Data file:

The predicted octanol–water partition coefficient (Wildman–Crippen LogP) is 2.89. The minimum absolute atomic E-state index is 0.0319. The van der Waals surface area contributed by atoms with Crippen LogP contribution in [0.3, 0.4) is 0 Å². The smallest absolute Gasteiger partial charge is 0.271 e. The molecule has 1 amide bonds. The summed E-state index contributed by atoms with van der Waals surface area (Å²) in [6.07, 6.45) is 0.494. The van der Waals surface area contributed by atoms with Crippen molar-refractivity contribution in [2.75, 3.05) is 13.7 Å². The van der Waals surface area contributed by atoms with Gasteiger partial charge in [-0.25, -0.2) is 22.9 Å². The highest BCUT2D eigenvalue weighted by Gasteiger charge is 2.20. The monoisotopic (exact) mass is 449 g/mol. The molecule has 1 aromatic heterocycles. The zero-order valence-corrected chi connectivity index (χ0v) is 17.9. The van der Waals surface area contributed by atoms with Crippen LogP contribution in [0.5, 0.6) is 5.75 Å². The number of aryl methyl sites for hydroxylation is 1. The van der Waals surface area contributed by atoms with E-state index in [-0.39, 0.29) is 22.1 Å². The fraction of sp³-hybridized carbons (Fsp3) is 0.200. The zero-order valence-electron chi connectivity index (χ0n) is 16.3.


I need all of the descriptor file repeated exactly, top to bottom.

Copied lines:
The predicted octanol–water partition coefficient (Wildman–Crippen LogP) is 2.89. The minimum absolute atomic E-state index is 0.0319. The van der Waals surface area contributed by atoms with Crippen LogP contribution in [0.3, 0.4) is 0 Å². The smallest absolute Gasteiger partial charge is 0.271 e. The molecule has 1 amide bonds. The summed E-state index contributed by atoms with van der Waals surface area (Å²) in [6.07, 6.45) is 0.494. The van der Waals surface area contributed by atoms with Crippen molar-refractivity contribution in [2.75, 3.05) is 13.7 Å². The van der Waals surface area contributed by atoms with Gasteiger partial charge in [-0.25, -0.2) is 22.9 Å². The highest BCUT2D eigenvalue weighted by Gasteiger charge is 2.20. The monoisotopic (exact) mass is 449 g/mol. The molecule has 1 aromatic heterocycles. The zero-order valence-corrected chi connectivity index (χ0v) is 17.9. The van der Waals surface area contributed by atoms with Crippen LogP contribution in [0.5, 0.6) is 5.75 Å². The number of aryl methyl sites for hydroxylation is 1. The van der Waals surface area contributed by atoms with E-state index in [-0.39, 0.29) is 22.1 Å². The fraction of sp³-hybridized carbons (Fsp3) is 0.200. The zero-order valence-electron chi connectivity index (χ0n) is 16.3.